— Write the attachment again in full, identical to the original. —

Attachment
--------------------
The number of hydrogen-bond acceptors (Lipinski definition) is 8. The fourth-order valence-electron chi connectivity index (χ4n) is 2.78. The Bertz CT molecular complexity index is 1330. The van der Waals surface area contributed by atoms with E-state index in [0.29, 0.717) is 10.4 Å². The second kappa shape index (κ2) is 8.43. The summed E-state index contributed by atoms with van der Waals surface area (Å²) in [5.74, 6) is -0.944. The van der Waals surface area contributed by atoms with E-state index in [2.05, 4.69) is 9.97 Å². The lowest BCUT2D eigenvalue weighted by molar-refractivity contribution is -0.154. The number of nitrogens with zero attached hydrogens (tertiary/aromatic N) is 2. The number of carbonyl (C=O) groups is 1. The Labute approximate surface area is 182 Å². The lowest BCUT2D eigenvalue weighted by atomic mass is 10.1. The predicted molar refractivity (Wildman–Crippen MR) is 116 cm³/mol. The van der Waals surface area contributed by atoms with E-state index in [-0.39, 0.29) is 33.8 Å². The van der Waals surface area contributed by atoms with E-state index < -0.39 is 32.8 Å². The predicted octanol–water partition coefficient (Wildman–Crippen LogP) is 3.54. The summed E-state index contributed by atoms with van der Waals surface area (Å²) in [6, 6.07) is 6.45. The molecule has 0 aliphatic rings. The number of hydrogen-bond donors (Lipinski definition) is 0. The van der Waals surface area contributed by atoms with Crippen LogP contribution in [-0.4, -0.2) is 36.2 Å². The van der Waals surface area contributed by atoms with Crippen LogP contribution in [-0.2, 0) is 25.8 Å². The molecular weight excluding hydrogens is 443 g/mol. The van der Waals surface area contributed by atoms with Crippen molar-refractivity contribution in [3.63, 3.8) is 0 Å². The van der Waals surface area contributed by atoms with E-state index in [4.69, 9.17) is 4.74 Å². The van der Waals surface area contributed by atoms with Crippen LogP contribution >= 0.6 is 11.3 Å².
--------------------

The number of hydrogen-bond acceptors (Lipinski definition) is 8. The fourth-order valence-electron chi connectivity index (χ4n) is 2.78. The Bertz CT molecular complexity index is 1330. The van der Waals surface area contributed by atoms with E-state index in [0.29, 0.717) is 10.4 Å². The second kappa shape index (κ2) is 8.43. The summed E-state index contributed by atoms with van der Waals surface area (Å²) in [5.74, 6) is -0.944. The van der Waals surface area contributed by atoms with E-state index in [2.05, 4.69) is 9.97 Å². The lowest BCUT2D eigenvalue weighted by molar-refractivity contribution is -0.154. The number of nitrogens with zero attached hydrogens (tertiary/aromatic N) is 2. The number of carbonyl (C=O) groups is 1. The Labute approximate surface area is 182 Å². The lowest BCUT2D eigenvalue weighted by atomic mass is 10.1. The predicted molar refractivity (Wildman–Crippen MR) is 116 cm³/mol. The van der Waals surface area contributed by atoms with E-state index in [-0.39, 0.29) is 33.8 Å². The van der Waals surface area contributed by atoms with E-state index < -0.39 is 32.8 Å². The predicted octanol–water partition coefficient (Wildman–Crippen LogP) is 3.54. The summed E-state index contributed by atoms with van der Waals surface area (Å²) in [6, 6.07) is 6.45. The molecule has 0 aliphatic rings. The number of hydrogen-bond donors (Lipinski definition) is 0. The van der Waals surface area contributed by atoms with Crippen LogP contribution in [-0.4, -0.2) is 36.2 Å². The van der Waals surface area contributed by atoms with Crippen LogP contribution in [-0.2, 0) is 25.8 Å². The molecular weight excluding hydrogens is 443 g/mol. The van der Waals surface area contributed by atoms with Crippen molar-refractivity contribution in [3.63, 3.8) is 0 Å². The van der Waals surface area contributed by atoms with E-state index in [4.69, 9.17) is 4.74 Å². The van der Waals surface area contributed by atoms with Crippen LogP contribution >= 0.6 is 11.3 Å².